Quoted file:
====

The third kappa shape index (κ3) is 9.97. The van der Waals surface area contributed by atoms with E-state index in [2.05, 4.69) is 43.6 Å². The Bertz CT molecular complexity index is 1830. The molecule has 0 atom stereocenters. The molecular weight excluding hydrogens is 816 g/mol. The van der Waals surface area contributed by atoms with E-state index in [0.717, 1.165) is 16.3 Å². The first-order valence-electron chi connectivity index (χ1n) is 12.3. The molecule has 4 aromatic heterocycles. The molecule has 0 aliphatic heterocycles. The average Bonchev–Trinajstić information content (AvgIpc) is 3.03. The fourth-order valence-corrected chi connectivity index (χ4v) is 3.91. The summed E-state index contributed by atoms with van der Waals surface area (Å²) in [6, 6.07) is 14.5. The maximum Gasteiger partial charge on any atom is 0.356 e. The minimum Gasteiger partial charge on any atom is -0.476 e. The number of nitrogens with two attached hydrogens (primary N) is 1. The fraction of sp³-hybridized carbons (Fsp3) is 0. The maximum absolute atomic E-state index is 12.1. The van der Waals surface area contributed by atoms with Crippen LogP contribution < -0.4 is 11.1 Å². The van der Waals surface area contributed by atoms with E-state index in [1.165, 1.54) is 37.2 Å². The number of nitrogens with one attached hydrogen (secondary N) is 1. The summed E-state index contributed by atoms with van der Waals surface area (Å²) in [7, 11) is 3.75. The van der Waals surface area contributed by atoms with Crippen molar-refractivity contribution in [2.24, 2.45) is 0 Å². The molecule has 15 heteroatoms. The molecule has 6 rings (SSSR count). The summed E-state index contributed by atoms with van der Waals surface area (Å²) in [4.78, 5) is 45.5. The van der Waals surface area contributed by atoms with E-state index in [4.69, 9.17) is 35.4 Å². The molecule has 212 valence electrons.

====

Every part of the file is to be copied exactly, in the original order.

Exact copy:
The third kappa shape index (κ3) is 9.97. The van der Waals surface area contributed by atoms with E-state index in [2.05, 4.69) is 43.6 Å². The Bertz CT molecular complexity index is 1830. The molecule has 0 atom stereocenters. The molecular weight excluding hydrogens is 816 g/mol. The van der Waals surface area contributed by atoms with E-state index in [0.717, 1.165) is 16.3 Å². The first-order valence-electron chi connectivity index (χ1n) is 12.3. The molecule has 4 aromatic heterocycles. The molecule has 0 aliphatic heterocycles. The average Bonchev–Trinajstić information content (AvgIpc) is 3.03. The fourth-order valence-corrected chi connectivity index (χ4v) is 3.91. The summed E-state index contributed by atoms with van der Waals surface area (Å²) in [6, 6.07) is 14.5. The maximum Gasteiger partial charge on any atom is 0.356 e. The minimum Gasteiger partial charge on any atom is -0.476 e. The number of nitrogens with two attached hydrogens (primary N) is 1. The fraction of sp³-hybridized carbons (Fsp3) is 0. The maximum absolute atomic E-state index is 12.1. The van der Waals surface area contributed by atoms with Crippen LogP contribution < -0.4 is 11.1 Å². The van der Waals surface area contributed by atoms with E-state index in [1.165, 1.54) is 37.2 Å². The number of nitrogens with one attached hydrogen (secondary N) is 1. The summed E-state index contributed by atoms with van der Waals surface area (Å²) in [7, 11) is 3.75. The van der Waals surface area contributed by atoms with Crippen molar-refractivity contribution in [2.24, 2.45) is 0 Å². The molecule has 15 heteroatoms. The molecule has 6 rings (SSSR count). The summed E-state index contributed by atoms with van der Waals surface area (Å²) in [4.78, 5) is 45.5. The van der Waals surface area contributed by atoms with E-state index in [4.69, 9.17) is 35.4 Å². The molecule has 212 valence electrons.